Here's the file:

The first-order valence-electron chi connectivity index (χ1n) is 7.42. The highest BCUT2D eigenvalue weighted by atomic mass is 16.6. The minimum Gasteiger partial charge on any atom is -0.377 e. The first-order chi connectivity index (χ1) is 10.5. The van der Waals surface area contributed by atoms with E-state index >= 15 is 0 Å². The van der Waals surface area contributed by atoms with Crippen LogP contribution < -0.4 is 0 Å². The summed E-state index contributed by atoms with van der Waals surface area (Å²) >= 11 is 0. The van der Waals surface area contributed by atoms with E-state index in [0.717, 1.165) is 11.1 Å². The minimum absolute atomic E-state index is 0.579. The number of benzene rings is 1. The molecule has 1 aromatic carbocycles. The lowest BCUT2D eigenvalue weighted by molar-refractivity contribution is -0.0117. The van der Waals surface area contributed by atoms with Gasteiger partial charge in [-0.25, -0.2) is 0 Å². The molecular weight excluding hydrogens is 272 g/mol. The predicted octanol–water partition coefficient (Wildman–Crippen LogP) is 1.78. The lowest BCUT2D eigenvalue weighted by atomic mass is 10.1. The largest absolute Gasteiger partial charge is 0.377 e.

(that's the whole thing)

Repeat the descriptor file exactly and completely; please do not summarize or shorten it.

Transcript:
The first-order valence-electron chi connectivity index (χ1n) is 7.42. The highest BCUT2D eigenvalue weighted by atomic mass is 16.6. The minimum Gasteiger partial charge on any atom is -0.377 e. The first-order chi connectivity index (χ1) is 10.5. The van der Waals surface area contributed by atoms with E-state index >= 15 is 0 Å². The van der Waals surface area contributed by atoms with Crippen LogP contribution < -0.4 is 0 Å². The summed E-state index contributed by atoms with van der Waals surface area (Å²) >= 11 is 0. The van der Waals surface area contributed by atoms with E-state index in [0.717, 1.165) is 11.1 Å². The minimum absolute atomic E-state index is 0.579. The number of benzene rings is 1. The molecule has 1 aromatic carbocycles. The lowest BCUT2D eigenvalue weighted by molar-refractivity contribution is -0.0117. The van der Waals surface area contributed by atoms with Gasteiger partial charge in [-0.25, -0.2) is 0 Å². The molecular weight excluding hydrogens is 272 g/mol. The predicted octanol–water partition coefficient (Wildman–Crippen LogP) is 1.78. The lowest BCUT2D eigenvalue weighted by atomic mass is 10.1. The largest absolute Gasteiger partial charge is 0.377 e.